Does this mean I can call myself an Illustrator?
Last week a friend told me how pleased she was with a blog header I had created for her. She said that it “translated my vision into something so perfect.“
This last mention, however, was extremely significant. It means that I fulfilled my role as an illustrator.
As many invaluable lessons about being an illustrator were learned during this process, albeit without the pressure of a serious deadline, it should have been me doing all the thanking.
An illustrator needs to get over their own ego. Unlike a fine artist, an illustrator has to hand their creative control over to the client. Illustration is a service.
Illustrators undertake to communicate an idea within one potent image. The image needs to grab the viewer by the throat to entice them into reading the text. There needs to be sufficient information within that image to convey a message that would otherwise take hundreds of words. Illustration is a visual narrative. It must apply sound visual form to ideas. It has to sell a product.
The brief was (to be) “…done with toy houses or simple cartoonish line drawings. Across the panel there would be two house images, each next to a tree which remains the same for both. The left house is so big that you can only see a swath across the first story and the tree seems dwarfed. The house on the right is simple and shorter than the tree. The houses and trees are colored like with crayons.“ I believe I achieved that.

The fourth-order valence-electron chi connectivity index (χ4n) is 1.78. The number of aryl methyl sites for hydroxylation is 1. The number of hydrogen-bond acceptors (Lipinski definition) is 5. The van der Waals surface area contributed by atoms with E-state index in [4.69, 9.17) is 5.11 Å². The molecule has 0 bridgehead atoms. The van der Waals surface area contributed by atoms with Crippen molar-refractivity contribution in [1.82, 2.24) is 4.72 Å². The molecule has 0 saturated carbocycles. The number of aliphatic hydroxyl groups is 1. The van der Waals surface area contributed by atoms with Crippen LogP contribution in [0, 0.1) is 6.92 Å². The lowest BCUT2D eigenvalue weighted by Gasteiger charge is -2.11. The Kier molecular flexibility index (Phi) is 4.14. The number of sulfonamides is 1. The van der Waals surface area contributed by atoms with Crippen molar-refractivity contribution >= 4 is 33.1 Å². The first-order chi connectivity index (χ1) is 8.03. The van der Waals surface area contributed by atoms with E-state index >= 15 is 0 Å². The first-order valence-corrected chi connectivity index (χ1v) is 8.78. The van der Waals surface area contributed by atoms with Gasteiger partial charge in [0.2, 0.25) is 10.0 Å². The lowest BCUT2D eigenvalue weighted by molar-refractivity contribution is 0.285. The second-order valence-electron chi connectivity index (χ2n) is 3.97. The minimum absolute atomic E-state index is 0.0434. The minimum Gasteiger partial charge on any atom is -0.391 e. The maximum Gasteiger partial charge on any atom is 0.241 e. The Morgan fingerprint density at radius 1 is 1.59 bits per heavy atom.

Parts of the image were drawn individually, as were these flowers, (barely visible in the finished image) in order to enable things to be moved around and re-sized using Adobe Fireworks. Molly, her dog, and the chair were photographs.
My friend tells me that I was able “to convey the (challenging) process of jettisoning stuff that makes possible the transition from big house to cottage” which means I’m totally tickled pink and unquestionably thankful to Joy for giving me the experience.
Update: Coincidentally, Leslie White has also written about letting go of artistic control in the name of good illustration.